Governance & Risk Management

Sophisticated Cyber Assault Confused Network Managers

Hard to Differentiate Legitimate, Illegitimate Cyber Traffic
Sophisticated Cyber Assault Confused Network Managers
Cyber attacks on key U.S. government and business websites grew more sophisticated as the Independence Day holiday weekend segued into the workweek, making it more difficult for network managers to differentiate between legitimate and illegitimate web traffic.

"It started as a flood that was easy for network service providers to filter and then went through at least two increases in sophistication so that the flood looks more and more like legitimate traffic," says Alan Paller, director of research for the SANS Institute, a not-for-profit IT security training and certification provider. "Network providers have to work much harder to filter out malicious traffic that resembles legitimate traffic."

According to data SANS received from targeted organizations, hackers launched the attacks from a botnet that has command and control computers in multiple countries, including the United States. The assailants used different bots -- software applications that automate coordinate assaults on computer networks - so that the attacks didn't originate from a static set of computers, Paller says.

Starting over the Independence Day weekend and continuing into the week, hackers targeted government and business websites in the United States and South Korea, causing varying degrees of disruption of service. Among federal government websites reportedly assaulted: the White House, National Security Agency, Departments of Defense, Homeland Security, State and Transportation and Treasury; Federal Trade Commission and the Secret Service. Among business sites said to have been attacked: the New York Stock Exchange, NASDAQ and The Washington Post.

Some government websites repelled the assault, crediting help from their Internet service providers in spoiling the assailants, says Scott Charbo, who served as chief information office and then deputy undersecretary of national protection and programs at the Department of Homeland Security during President Bush's second term. "It seemed a normal day," says Charbo, Accenture vice president for cybersecurity and telecommunications/U.S. Federal. "They did not experience the attack to the point that they needed to bring the site down to isolate and push policy changes, even though there was activity targeting their domain."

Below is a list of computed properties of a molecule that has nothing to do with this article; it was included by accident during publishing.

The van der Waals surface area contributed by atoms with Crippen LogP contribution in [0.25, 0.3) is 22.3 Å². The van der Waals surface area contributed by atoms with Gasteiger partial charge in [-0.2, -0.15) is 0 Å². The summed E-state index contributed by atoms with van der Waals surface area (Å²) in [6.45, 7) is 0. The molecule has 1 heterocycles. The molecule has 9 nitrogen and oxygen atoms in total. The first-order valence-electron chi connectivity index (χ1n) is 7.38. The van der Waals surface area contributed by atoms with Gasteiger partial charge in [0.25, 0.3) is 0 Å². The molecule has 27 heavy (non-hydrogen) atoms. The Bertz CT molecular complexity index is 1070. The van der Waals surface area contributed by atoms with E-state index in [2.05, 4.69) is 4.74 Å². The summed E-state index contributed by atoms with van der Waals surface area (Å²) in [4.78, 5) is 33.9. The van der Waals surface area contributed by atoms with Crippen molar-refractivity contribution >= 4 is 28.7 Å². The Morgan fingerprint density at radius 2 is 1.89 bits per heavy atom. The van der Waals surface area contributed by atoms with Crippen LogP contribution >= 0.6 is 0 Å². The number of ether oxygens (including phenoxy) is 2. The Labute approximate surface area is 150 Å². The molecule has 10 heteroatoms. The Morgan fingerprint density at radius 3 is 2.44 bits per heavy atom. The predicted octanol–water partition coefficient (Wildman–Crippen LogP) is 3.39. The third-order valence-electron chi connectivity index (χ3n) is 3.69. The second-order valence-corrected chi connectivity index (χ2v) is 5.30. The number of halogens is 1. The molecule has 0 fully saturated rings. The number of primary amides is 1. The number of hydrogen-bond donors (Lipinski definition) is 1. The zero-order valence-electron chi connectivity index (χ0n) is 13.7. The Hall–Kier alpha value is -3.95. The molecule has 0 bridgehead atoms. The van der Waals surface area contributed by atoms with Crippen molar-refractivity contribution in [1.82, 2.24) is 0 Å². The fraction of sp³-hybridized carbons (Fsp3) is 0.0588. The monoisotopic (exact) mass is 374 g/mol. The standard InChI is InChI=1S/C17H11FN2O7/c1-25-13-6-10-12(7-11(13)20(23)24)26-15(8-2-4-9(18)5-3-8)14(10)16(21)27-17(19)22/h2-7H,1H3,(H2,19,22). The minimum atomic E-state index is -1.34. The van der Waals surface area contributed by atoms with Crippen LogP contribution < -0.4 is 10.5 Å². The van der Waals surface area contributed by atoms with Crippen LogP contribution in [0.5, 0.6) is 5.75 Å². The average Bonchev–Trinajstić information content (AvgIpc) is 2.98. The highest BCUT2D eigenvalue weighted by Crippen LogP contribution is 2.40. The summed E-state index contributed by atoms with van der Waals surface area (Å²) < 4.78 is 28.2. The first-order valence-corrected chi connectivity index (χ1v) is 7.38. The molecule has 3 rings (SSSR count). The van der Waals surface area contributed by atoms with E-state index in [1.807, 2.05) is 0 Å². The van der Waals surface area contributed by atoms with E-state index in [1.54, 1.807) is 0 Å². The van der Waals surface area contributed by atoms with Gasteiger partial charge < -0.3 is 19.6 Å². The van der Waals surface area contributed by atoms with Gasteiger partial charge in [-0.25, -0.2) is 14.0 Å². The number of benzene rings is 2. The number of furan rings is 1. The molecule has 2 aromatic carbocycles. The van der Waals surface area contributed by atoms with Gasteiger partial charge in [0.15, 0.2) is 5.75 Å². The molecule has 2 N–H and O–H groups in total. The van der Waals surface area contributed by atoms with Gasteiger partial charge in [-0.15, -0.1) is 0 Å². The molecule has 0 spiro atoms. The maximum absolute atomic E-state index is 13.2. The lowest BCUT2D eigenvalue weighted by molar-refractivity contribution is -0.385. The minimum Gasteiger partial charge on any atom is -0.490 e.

Tom Kellermann, who chaired the threats working group of the Commission on Cybersecurity for the 44th Presidency, also credited U.S.-Computer Emergency Readiness Team for alerting agencies and businesses of the weekend attack, but gave a tongue-lashing to agencies and business that allowed hackers to penetrate their websites, saying these organizations had a miserable vulnerability management process, had a miserable web application testing program and, for that matter, had a mediocre incident response program."

Kellermann, vice president of security awareness at Core Security Technologies, a provider of IT security testing software, contends hacked organizations must beef up their web application and penetration testing to plug some of the holes that allowed the infiltrations.

What SANS's Paller found troublesome was that too many federal agency security professionals didn't know which network service provider connected their websites to the Internet, so they could not get the network service provider to filter traffic.

"As a result, DHS or US-CERT will probably establish a non-public registry for federal web sites where they maintain up-to-date information about which providers are responsible for the content because of SQL injection errors that let federal sites infect visitors and the network access so they can act much more quickly to help agencies under attack.," Paller says. (SQL injection is a code injection technique that exploits a security vulnerability occurring in the database layer of an application.)

- with Linda McGlasson, managing editor,

About the Author

Eric Chabrow

Eric Chabrow

Retired Executive Editor, GovInfoSecurity

Chabrow, who retired at the end of 2017, hosted and produced the semi-weekly podcast ISMG Security Report and oversaw ISMG's GovInfoSecurity and InfoRiskToday. He's a veteran multimedia journalist who has covered information technology, government and business.

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